"A mother watches as a neighbor's child darts across a busy street; she then sees her own child about to imitate this act. The mother shouts, 'Don't cross the street!'"
Rather than stopping the behavior, the shouted command leads the child to cross the street at a faster rate. Even if the child is not injured, the mother is very confused. Rather than encouraging compliance, the shouted command increases the disobedience. For those who deal with 2- to 4-year-old children, this is a common experience. What is happening?
Some say that the child is testing the limits. In contrast to this explanation, another possibility exists. When children this age receive shouted negative instructions, they may not be interpreting the instructions the way an adult would.
In the 1960s, a soviet psychologist, A. R. Luria, studied the language processing abilities of children under 5. He found that shouted negative instructions had the opposite effect of what was intended. He believed that preschoolers understand instructions differently. Luria concluded that it is more effective to command preschoolers in a soft voice to get them to stop an undesired action. In contrast, in a serious situation, most adults think the best way to get the child to notice and obey is to SHOUT.
With shouted commands like, "Don't cross the street!" or "Don't pull the dog's tail!", Luria detected two problems. First, the louder the volume of the command, the less likely it is to be obeyed. The second problem involves a command that contains two opposing ideas. The first is the negative aspect – "Don't." The second indicates the undesired behavior – "Cross the street" or "Pull the dog's tail."
Both Russian and American researchers have found that the ability of children to restrict their actions by responding to verbal commands develops over a long time. Early on, children have problems separating the meaning of the command from the context of the situation. Sometimes the context confuses the children. Researchers found that preschoolers respond to shouting very much like athletes respond to a cheering crowd. If they receive exciting visual or auditory stimuli – like a panicked parent shouting when they are doing something – these stimuli will lead the child to act more vigorously rather than stopping. The loudness of the voice is interpreted similarly to the roar of the crowd for athletes. The meaning is lost, and the child responds to the volume as if the parent is shouting, "Go, go, go!"
Second, the information may be too complex for preschoolers to process. "Don't go into the street!" may be interpreted as "Go into the street!" Preschoolers may not understand that "don't" negates the remainder of the statement. If this confusion exists, then merely saying "Stop!" would be more effective. Several experiments have been conducted to support Luria's conclusions. In a 1983 study, 3-4 year olds were compared to 5-6 year olds in playing a game similar to Simon Says. Children were told that the game was to see how well they could follow instructions. They were given 15 positive commands ("Clap your hands.") and 15 negative commands ("Don't touch your toes."). With both types of commands, the experimenter modeled the behavior. Even with the negative commands, the behavior was modeled. In other words, even if the command was "Don't touch your toes," the model touched her toes. While giving the commands, voice volume was randomly varied from loud to moderate to soft.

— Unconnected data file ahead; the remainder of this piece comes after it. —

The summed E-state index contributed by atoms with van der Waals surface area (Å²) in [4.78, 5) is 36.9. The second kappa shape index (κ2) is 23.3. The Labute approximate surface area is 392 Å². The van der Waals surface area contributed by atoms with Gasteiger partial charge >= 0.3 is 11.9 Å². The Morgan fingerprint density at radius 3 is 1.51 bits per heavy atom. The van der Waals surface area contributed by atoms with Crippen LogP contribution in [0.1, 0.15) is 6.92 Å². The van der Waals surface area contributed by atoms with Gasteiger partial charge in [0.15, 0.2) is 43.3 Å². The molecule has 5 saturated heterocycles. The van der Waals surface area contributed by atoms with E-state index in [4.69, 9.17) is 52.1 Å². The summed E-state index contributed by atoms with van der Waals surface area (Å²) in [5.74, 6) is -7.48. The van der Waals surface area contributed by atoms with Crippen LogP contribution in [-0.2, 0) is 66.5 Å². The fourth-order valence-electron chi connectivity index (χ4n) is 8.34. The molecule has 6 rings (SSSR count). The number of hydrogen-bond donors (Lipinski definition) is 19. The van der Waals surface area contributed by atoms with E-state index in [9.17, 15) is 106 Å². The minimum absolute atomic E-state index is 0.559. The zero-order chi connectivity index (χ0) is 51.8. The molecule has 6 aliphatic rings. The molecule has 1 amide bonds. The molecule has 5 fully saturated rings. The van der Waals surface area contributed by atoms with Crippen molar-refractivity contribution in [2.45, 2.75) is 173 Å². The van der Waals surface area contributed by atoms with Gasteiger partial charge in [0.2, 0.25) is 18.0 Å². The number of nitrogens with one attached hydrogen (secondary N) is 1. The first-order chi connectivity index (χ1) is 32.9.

With the soft-spoken and moderate level commands, both age levels responded with about the same level of correctness. In contrast, with shouted commands, there were no errors among the 5-6 year olds. In other words, the 5-6 year olds recognized that "don't" was a negation of the rest of the command, even if the experimenter was modeling the undesired behavior. For them, shouting merely gained their attention.
The 4-5 year olds behaved quite differently to shouting. In other words, they made more errors when the command was shouted than when it was spoken more softly. This supports Luria's explanation – the loudness of the command, even though it was telling them not to do something, stimulated the unwanted response. The 4-5 year olds are responding more to the command volume rather than the actual meaning of the words.
Thus, if your preschooler is doing some undesirable or dangerous activity, it is more effective to speak softly to the child. If you are so emotionally involved that you can't keep from yelling, rather than giving the whole command, just shout, "STOP!"
* Adapted from John P. Dworetsky's Introduction to Child Development, West Publishers, 1987, pages 277-278.
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